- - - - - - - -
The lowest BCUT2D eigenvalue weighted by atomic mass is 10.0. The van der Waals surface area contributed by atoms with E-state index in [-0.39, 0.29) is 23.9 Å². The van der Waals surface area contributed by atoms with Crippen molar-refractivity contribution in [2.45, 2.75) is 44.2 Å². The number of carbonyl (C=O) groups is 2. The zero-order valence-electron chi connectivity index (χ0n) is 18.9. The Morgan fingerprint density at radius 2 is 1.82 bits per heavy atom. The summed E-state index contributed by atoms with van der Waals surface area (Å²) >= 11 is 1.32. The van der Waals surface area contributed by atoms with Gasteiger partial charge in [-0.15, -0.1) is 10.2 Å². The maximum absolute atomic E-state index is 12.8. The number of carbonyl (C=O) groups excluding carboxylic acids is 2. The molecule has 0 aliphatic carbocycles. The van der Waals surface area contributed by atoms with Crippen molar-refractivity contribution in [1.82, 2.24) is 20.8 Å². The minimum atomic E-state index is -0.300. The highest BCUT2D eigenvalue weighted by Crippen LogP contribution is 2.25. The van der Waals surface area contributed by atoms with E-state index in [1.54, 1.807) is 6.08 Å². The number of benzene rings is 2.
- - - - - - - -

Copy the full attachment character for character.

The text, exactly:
The lowest BCUT2D eigenvalue weighted by atomic mass is 10.0. The van der Waals surface area contributed by atoms with E-state index in [-0.39, 0.29) is 23.9 Å². The van der Waals surface area contributed by atoms with Crippen molar-refractivity contribution in [2.45, 2.75) is 44.2 Å². The number of carbonyl (C=O) groups is 2. The zero-order valence-electron chi connectivity index (χ0n) is 18.9. The Morgan fingerprint density at radius 2 is 1.82 bits per heavy atom. The summed E-state index contributed by atoms with van der Waals surface area (Å²) >= 11 is 1.32. The van der Waals surface area contributed by atoms with Gasteiger partial charge in [-0.15, -0.1) is 10.2 Å². The maximum absolute atomic E-state index is 12.8. The number of carbonyl (C=O) groups excluding carboxylic acids is 2. The molecule has 0 aliphatic carbocycles. The van der Waals surface area contributed by atoms with Crippen molar-refractivity contribution in [1.82, 2.24) is 20.8 Å². The minimum atomic E-state index is -0.300. The highest BCUT2D eigenvalue weighted by Crippen LogP contribution is 2.25. The van der Waals surface area contributed by atoms with E-state index in [1.54, 1.807) is 6.08 Å². The number of benzene rings is 2.